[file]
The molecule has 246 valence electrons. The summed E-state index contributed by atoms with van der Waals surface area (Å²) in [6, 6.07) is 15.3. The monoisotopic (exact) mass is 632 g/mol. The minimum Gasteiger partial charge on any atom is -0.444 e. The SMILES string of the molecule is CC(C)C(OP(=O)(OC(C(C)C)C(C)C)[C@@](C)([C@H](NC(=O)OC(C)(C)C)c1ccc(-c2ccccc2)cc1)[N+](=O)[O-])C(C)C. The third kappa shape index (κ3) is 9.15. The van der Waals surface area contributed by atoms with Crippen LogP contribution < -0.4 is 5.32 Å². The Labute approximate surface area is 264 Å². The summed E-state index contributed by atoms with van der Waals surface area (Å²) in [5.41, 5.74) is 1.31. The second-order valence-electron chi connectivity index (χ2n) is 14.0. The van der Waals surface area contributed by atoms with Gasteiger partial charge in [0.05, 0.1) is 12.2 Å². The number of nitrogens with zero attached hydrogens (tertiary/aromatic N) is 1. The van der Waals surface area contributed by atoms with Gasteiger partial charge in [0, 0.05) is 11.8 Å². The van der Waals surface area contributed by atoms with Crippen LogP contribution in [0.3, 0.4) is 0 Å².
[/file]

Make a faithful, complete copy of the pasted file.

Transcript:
The molecule has 246 valence electrons. The summed E-state index contributed by atoms with van der Waals surface area (Å²) in [6, 6.07) is 15.3. The monoisotopic (exact) mass is 632 g/mol. The minimum Gasteiger partial charge on any atom is -0.444 e. The SMILES string of the molecule is CC(C)C(OP(=O)(OC(C(C)C)C(C)C)[C@@](C)([C@H](NC(=O)OC(C)(C)C)c1ccc(-c2ccccc2)cc1)[N+](=O)[O-])C(C)C. The third kappa shape index (κ3) is 9.15. The van der Waals surface area contributed by atoms with Crippen LogP contribution < -0.4 is 5.32 Å². The Labute approximate surface area is 264 Å². The summed E-state index contributed by atoms with van der Waals surface area (Å²) in [5.41, 5.74) is 1.31. The second-order valence-electron chi connectivity index (χ2n) is 14.0. The van der Waals surface area contributed by atoms with Gasteiger partial charge in [0.05, 0.1) is 12.2 Å². The number of nitrogens with zero attached hydrogens (tertiary/aromatic N) is 1. The van der Waals surface area contributed by atoms with Gasteiger partial charge in [0, 0.05) is 11.8 Å². The van der Waals surface area contributed by atoms with Crippen LogP contribution in [0.3, 0.4) is 0 Å².